In October, TikTok href=»https://techcrunch.com/2019/10/15/tiktok-taps-corporate-law-firm-kl-gates-to-advise-on-its-u-s-content-moderation-policies/»> tapped corporate law firm K&L Gates to advise the company on its moderation policies and other topics afflicting social media platforms. As a part of those efforts, TikTok said it would form a new committee of experts to advise the business on topics like child safety, hate speech, misinformation, bullying and other potential problems. Today, TikTok is announcing the technology and safety experts who will be the company’s first committee members.
The committee, known as the TikTok Content Advisory Council, will be chaired by Dawn Nunziato, a professor at George Washington University Law School and co-director of the Global Internet Freedom Project. Nunziato specializes in free speech issues and content regulation — areas where TikTok has fallen short.
“A company willing to open its doors to outside experts to help shape upcoming policy shows organizational maturity and humility,” said Nunziato, of her joining. “I am working with TikTok because they’ve shown that they take content moderation seriously, are open to feedback and understand the importance of this area both for their community and for the future of healthy public discourse,” she added.
TikTok says it plans to grow the committee to around a dozen experts in time.
According to the company, other committee members include:
Rob Atkinson, Information Technology and Innovation Foundation, brings academic, private sector, and government experience as well as knowledge of technology policy that can advise our approach to innovation
Hany Farid, University of California, Berkeley Electrical Engineering & Computer Sciences and School of Information, is a renowned expert on digital image and video forensics, computer vision, deep fakes, and robust hashing
Mary Anne Franks, University of Miami Law School, focuses on the intersection of law and technology and will provide valuable insight into industry challenges including discrimination, safety, and online identity
Vicki Harrison, Stanford Psychiatry Center for Youth Mental Health and Wellbeing, is a social worker at the intersection of social media and mental health who understands child safety issues and holistic youth needs
Dawn Nunziato, chair, George Washington University Law School, is an internationally recognized expert in free speech and content regulation
David Ryan Polgar, All Tech Is Human, is a leading voice in tech ethics, digital citizenship, and navigating the complex challenge of aligning societal interests with technological priorities
Dan Schnur, USC Annenberg Center on Communication and UC Berkeley Institute of Governmental Studies, brings valuable experience and insight on political communications and voter information
Nunziato’s view of TikTok — of a company being open and willing to change — is a charitable one, it should be said.
The company is in dangerous territory here in the U.S., despite its popularity among Gen Z and millennial users. TikTok today is facing a national security review and a potential ban on all government workers’ phones. In addition, the Dept. of Defense suggested the app should be blocked on phones belonging to U.S. military personnel. Its 2017 acquisition of U.S.-based Musical.ly may even come under review.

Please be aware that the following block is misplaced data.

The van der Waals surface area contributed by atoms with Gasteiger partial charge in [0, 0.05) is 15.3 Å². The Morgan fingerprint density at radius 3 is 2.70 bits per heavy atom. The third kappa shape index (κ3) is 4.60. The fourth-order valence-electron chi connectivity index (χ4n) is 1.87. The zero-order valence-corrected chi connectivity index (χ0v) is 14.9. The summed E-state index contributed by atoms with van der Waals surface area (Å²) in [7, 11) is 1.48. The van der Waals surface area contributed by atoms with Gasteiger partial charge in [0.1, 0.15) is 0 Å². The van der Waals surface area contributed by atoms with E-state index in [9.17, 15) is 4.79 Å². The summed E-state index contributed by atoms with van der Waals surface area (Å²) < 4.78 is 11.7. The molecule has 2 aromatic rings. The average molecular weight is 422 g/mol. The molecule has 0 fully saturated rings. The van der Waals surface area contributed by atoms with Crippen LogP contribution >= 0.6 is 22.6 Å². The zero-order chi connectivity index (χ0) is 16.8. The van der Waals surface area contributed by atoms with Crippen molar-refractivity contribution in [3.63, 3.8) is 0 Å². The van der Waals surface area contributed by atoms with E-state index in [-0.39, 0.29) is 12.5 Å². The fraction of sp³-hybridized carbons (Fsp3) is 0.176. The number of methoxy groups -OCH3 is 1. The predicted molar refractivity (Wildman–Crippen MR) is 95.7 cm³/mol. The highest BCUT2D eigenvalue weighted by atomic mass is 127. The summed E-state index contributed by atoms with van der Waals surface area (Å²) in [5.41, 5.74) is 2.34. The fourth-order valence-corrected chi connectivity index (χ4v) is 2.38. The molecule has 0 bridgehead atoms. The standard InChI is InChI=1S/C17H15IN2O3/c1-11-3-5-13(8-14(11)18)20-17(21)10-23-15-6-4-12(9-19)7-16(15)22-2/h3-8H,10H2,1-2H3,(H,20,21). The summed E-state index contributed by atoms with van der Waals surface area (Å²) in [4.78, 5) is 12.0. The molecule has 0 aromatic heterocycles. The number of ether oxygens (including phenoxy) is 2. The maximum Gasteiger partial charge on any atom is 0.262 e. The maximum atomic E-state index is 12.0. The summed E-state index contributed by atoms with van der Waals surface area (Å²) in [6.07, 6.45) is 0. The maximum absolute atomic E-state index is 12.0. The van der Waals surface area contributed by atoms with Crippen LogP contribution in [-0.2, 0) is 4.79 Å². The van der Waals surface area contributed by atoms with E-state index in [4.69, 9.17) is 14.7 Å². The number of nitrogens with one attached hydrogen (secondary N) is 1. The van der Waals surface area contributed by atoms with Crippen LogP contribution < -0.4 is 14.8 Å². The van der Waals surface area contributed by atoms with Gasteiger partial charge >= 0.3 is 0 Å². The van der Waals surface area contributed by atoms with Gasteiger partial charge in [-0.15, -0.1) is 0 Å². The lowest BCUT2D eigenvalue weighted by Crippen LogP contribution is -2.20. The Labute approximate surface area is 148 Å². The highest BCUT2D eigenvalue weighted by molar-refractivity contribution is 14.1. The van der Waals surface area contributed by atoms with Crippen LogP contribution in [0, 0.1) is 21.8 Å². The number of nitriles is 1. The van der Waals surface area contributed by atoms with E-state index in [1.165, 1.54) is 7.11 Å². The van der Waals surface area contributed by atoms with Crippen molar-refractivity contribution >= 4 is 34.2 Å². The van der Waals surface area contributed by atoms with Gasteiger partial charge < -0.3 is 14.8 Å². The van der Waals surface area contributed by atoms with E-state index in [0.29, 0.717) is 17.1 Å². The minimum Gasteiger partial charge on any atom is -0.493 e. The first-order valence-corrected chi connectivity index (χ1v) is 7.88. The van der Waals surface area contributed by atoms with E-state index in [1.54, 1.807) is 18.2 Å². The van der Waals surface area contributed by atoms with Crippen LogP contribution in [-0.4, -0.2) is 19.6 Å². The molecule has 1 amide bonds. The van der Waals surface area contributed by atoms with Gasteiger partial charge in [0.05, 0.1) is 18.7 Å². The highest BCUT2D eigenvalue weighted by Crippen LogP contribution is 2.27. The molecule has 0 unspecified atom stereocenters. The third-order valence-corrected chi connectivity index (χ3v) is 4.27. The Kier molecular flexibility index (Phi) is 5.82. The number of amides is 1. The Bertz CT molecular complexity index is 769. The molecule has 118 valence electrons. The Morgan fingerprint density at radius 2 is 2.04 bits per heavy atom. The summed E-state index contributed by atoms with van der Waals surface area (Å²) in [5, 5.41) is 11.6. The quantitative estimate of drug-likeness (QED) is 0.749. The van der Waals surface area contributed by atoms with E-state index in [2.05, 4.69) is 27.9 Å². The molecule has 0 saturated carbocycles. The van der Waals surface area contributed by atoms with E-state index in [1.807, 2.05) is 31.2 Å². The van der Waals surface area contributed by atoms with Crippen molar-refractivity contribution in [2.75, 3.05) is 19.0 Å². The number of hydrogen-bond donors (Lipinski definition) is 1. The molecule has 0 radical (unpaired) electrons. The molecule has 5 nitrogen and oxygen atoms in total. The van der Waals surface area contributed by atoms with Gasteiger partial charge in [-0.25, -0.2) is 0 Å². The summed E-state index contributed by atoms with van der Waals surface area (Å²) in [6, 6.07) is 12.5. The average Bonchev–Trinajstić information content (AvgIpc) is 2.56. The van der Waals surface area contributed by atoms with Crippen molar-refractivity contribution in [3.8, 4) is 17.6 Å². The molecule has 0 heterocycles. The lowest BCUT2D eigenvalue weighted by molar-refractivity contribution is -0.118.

Though known for its lighthearted content — like short videos of dances, comedy and various other creative endeavors — TikTok has also been accused of things like censoring the Hong Kong protests and more, which contributed to U.S. lawmakers’ fears that the Chinese-owned company may have to comply with “state intelligence work.”
TikTok has also been accused of having censored content from unattractive, poor or disabled persons, as well as videos from users identified as LGBTQ+. The company explained in December these guidelines are no longer used, as they were an early and misguided attempt to protect users from online bullying. TikTok had limited the reach of videos where such harassment could occur. But this suppression was done in the dark, unasked for by the “protected” parties — and it wasn’t until exposed by German site NetzPolitik that anyone knew these rules had existed.
In light of the increased scrutiny of its platform and its ties to China, TikTok has been taking a number of steps in an attempt to change its perception. The company released new Community Guidelines and published its first Transparency Report a few months ago. It also hired a global General Counsel and expanded its Trust & Safety hubs in the U.S., Ireland and Singapore. And it just announced a Transparency Center open to outside experts who want to review its moderation practices.
TikTok’s new Advisory Council will meet with the company’s U.S. leadership to focus on the key topics of importance starting at the end of the month, with an early focus on creating policies around misinformation and election interference.
“All of our actions, including the creation of this Council, help advance our focus on creating an entertaining, genuine experience for our community by staying true to why users uniquely love the TikTok platform. As our company grows, we are focused on reflection and learning as a part of company culture and committed to transparently sharing our progress with our users and stakeholders,” said TikTok’s U.S. general manager, Vanessa Pappas. “Our hope is that through thought-provoking conversations and candid feedback, we will find productive ways to support platform integrity, counter potential misuse, and protect the interests of all those who use our platform,” she added.